Don Meredith passed away Sunday. If you are a football fan of a certain age, Meredith was the Dandy Don of the Monday Night Football trio of Howard Cosell, Frank Gifford and Meredith. A generation of fans grew up with MNF, when Monday was the biggest night of football.
If you are my age, Meredith was the nemesis from the Dallas just when the Cowboys emerged as a power team in the ‘Sixties. To really understand the importance of Meredith to the Washington Redskins, you had to see…not read about, but see…the epic passing duels between Dandy Don and Sonny Jurgensen in the 1965 through 1967 seasons.
The Redskins and Cowboys in four games produced a combined total of 222 points with only 10 points of overall difference between the two teams.
Jurgy snatches victory from jaws of defeat
November 28, 1965, DC Stadium. The Cowboys slapped the Skins with a 21-0 lead on a pass play, a running play and a 60 yard fumble recovery. Despite Jurgensen’s 26 yard TD strike to Charley Taylor, the fans in the stands, as impatient as always, called for Sonny to be benched in favor of second string QB Dick Shiner. Jurgy drove the Redskins down field for a second touchdown to cut the Cowboys lead to 24-13. The Skins scored another touchdown on the ground to make it 24-20. Meredith tossed a 53 yard scoring strike to Frank Clarke. Against any other team the Redskins would have folded. Against the Cowboys, Jurgensen pulled another dart from his quiver with a 10 yard pass to Bobby Mitchell. Cowboys 31-27. The Boys couldn’t move the ball but used a lot of clock. The Redskins got the ball on their 20 yard line with less than two minutes to go. Jurgy gained nine yards on a busted play. Chuck Howley was called for pass interference on the next play, then Jurgensen completed a 22 yard pass play to Jerry Smith. Next Jurgensen tossed a bomb to Bobby Mitchell that carried to the Dallas 5 yard line. Jurgensen’s pass to tight end Angelo Coia gave the Redskins their first lead, 34-31, with about one minute to play.
Meredith was not done. He drove the Cowboys to the Redskins 37 yard line with seven seconds to go. With every orifice in every Redskins fan clinched tight, Danny Villaneuva attempted a tying field goal. It was blocked by Redskins defensive back Lonnie Sanders.
Jurgensen was 26 of 42 passes for 411 yards and 3 TD passes. He also ran for a score. The Redskins gained 51 yards on the ground.
Dandy Don on the comeback trail
November 13, 1966, DC Stadium. The Cowboys featured “the fastest man in football” in the person of Bob Hayes. He was dangerous. In the second quarter with the score 7-6 Dallas, Meredith threw a 52 yard touchdown bomb to Bullet Bob, followed in the third quarter with a 95 yard repeat. Cowboys 21-7. Washington scored three consecutive times with Jurgensen’s 4 yard pass to Jerry Smith and 78 yard pass to Charlie Taylor, followed by a Charlie Gogolak field goal. Redskins 23-21. Meredith drove the Cowboys down field to set up a 1 yard TD run by Dan Reeves. The Skins came back on a drive ending with Jurgensen’s 18 yard scoring toss to Charlie Taylor. Skins 30-28.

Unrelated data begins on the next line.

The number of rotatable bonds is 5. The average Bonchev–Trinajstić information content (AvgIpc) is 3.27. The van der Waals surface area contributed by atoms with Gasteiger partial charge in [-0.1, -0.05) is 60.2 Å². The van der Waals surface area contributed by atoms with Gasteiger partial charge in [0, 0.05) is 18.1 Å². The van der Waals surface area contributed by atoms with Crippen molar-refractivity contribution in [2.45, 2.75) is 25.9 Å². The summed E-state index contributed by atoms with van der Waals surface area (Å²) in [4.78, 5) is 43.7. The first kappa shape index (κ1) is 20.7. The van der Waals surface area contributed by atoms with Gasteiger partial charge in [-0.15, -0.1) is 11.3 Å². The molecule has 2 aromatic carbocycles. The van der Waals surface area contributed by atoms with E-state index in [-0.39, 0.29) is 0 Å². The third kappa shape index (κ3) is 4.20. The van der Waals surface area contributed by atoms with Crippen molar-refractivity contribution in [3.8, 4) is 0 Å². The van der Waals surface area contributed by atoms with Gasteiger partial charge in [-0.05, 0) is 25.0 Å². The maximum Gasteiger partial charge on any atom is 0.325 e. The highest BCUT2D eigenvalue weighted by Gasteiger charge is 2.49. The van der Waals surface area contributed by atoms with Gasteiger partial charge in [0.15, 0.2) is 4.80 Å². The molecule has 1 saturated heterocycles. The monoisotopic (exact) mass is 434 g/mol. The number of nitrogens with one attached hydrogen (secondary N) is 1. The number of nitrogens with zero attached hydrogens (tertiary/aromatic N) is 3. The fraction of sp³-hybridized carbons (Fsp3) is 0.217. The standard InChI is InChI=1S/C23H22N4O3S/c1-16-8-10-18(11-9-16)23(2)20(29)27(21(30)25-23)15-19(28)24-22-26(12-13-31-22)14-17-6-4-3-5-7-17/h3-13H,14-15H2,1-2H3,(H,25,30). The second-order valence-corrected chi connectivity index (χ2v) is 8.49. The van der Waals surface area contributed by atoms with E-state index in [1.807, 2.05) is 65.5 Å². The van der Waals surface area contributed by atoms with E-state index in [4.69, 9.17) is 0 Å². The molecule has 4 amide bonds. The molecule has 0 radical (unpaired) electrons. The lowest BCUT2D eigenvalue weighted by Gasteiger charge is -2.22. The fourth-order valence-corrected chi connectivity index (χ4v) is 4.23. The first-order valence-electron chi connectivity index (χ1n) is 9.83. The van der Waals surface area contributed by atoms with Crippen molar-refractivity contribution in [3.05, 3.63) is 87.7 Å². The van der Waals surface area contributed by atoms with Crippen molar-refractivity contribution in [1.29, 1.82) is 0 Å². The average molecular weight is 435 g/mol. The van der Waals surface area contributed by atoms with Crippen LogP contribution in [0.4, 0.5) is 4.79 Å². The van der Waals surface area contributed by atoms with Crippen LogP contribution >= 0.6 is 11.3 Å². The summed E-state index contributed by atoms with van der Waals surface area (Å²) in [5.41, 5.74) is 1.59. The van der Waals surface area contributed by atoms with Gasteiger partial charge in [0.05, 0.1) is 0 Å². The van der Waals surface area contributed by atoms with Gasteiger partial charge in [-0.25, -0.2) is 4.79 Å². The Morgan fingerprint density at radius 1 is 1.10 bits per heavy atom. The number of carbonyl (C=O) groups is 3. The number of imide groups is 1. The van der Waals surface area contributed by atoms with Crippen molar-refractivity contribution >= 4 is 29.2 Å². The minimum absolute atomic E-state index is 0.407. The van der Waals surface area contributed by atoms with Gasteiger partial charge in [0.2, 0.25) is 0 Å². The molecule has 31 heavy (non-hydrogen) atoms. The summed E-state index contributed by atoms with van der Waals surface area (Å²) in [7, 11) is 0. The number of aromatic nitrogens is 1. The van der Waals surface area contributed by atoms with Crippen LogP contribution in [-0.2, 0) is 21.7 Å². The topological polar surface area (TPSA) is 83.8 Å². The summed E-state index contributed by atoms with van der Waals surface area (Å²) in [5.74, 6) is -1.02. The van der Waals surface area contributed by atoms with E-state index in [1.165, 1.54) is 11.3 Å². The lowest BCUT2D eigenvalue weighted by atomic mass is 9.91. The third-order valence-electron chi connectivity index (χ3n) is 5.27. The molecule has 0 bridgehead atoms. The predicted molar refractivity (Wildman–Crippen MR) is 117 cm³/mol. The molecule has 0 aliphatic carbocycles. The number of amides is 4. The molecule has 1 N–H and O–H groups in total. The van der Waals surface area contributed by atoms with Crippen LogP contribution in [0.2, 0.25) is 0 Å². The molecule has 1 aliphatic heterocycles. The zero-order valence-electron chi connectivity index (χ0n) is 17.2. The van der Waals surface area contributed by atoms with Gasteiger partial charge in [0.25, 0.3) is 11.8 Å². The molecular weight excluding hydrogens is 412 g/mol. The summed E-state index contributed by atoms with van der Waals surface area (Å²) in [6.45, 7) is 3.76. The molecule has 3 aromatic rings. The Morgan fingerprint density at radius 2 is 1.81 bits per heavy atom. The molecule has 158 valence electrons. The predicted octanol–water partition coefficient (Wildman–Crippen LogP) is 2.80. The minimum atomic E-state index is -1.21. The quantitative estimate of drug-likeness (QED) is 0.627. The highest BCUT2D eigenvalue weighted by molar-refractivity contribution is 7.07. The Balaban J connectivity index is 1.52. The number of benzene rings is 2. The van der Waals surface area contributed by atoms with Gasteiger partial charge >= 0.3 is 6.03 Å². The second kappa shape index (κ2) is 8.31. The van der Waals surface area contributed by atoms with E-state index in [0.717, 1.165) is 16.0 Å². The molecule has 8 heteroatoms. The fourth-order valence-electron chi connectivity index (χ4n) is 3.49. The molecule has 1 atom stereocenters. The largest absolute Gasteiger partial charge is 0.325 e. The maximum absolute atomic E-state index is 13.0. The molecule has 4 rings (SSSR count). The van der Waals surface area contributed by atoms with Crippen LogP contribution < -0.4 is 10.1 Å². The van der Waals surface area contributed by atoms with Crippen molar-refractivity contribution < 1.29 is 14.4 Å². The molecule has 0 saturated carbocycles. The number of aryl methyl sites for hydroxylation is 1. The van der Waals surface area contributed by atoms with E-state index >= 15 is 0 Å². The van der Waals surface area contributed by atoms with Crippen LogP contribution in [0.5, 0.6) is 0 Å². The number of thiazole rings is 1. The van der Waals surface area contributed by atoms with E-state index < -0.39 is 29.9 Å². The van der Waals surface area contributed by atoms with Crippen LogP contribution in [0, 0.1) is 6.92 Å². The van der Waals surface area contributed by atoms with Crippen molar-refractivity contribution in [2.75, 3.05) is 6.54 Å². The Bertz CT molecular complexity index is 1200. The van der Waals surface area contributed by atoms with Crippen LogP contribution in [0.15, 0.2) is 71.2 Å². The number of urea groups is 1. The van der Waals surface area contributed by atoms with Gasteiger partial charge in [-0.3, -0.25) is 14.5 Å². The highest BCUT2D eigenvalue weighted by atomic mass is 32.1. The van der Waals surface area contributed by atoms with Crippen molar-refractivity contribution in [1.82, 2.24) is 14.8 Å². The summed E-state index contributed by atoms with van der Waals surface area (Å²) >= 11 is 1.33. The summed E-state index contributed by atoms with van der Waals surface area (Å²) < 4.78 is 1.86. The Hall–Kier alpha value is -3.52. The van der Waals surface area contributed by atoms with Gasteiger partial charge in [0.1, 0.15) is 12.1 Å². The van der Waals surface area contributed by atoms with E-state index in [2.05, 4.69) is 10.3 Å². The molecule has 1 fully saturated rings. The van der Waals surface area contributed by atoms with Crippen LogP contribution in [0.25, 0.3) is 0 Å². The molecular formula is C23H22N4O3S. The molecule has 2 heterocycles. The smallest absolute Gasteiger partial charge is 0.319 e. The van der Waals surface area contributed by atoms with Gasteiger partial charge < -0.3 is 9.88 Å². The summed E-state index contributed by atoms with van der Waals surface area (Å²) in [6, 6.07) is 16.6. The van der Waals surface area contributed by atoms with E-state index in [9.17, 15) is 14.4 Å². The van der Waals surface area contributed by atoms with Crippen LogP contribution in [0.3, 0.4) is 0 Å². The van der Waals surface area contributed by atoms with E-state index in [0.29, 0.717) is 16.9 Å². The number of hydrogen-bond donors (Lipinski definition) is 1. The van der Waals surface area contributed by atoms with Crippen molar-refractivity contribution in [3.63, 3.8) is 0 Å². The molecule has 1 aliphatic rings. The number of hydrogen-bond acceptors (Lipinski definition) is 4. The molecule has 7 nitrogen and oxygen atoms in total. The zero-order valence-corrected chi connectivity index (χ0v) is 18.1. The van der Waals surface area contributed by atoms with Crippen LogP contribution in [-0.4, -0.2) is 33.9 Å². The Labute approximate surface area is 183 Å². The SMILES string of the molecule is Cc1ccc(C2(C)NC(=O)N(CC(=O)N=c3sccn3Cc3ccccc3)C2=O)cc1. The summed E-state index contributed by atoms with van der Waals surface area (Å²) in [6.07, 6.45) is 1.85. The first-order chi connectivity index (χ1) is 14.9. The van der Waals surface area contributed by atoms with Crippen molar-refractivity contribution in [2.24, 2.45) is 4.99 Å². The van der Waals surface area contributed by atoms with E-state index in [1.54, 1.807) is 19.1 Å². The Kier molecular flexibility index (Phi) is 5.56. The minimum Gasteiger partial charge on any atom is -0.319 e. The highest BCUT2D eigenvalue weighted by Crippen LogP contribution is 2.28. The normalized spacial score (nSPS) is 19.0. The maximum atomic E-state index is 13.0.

Meredith got the ball back with no timeouts and the Redskins playing deep prevent. He threw a 26 yard pass to Pete Gent. On the next play Meredith rolled out for a 12 yard gain and ran out of bounds, stopping the clock. The Redskins were 59 seconds from victory. Two plays to Walt Garrison were inconsequential. On third and nine, Meredith completed another pass to Pete Gent that carried the Cowboys to the Redskins 33. The Redskins mounted a strong pass rush to push the Cowboys out of field goal range. Meredith was hit just as he scrambled out of bounds. The penalty put the ‘Boys on the Redskins 12 for an easy Villanueva field goal. Cowboys 31-30.
Meredith completed 21 of 28 passes for 406 yards and 2 TDs. Jurgensen was 26 of 35 for 347 yards and 3 scores.
Meredith missed the rematch on December 11, 1966, but Washington upset the Cowboys 34-31. Dallas won the Eastern Conference title then lost to the Green Bay Packers.
Cowboys escape the Redskins
October 8, 1967, DC Stadium. This was the lowest scoring of the four games. The Redskins led 14-10 with 70 seconds to go in the fourth quarter. The Cowboys took possession on their 29. Meredith completed a 17 yarder to Craig Baynham, who ran out of bounds. The next two plays were inconsequential. Meredith hit Lance Renzel for 12 yards and a second time for 6. On fourth down with 23 seconds remaining, Meredith hit an open Dan Reeves who beat out linebacker Chris Hanberger to score. Cowboys 17-14. After the kick-off with 7 seconds to go, Jurgensen pitched a long bomb (in the Cold War era, there were a lot of football references to “bombs”) to Charlie Taylor, who was brought to ground at the Cowboys 20 yard line as time ran out.
The Redskins of the ‘Sixties were lousy teams despite the efforts of four Hall of Fame players: Jurgensen, Bobby Mitchell, Charley Taylor, and Sam Huff. When the Redskins might have lost a generation of fans–and their children and grandchildren, Meredith was the perfect foil to Jurgensen. Their rivalry seeded season ticket sales and the waiting list that followed.
In fiction writing, the greatness of the hero is set by the threat of the antagonist. Don Meredith was that antagonist when Redskins owner George Preston Marshall needed something to hold fan interest. The very existence of the Cowboys threatened to cut off the Redskins southern fan base. Cowboys quarterback Meredith was as important to the Redskins franchise as he was to the Cowboys.
Meredith retired from football in 1968 and from the broadcast booth in 1984. His final football show was Super Bowl 19 with Frank Gifford and Joe Theisman.
A portion of this story was originally published on the Running Redskins blog in 2006 in a three-part series about the Redskins-Cowboys rivalry. Part II – Aces Wild.
DMagazine.com – Don Meredith: The First Dallas Cowboys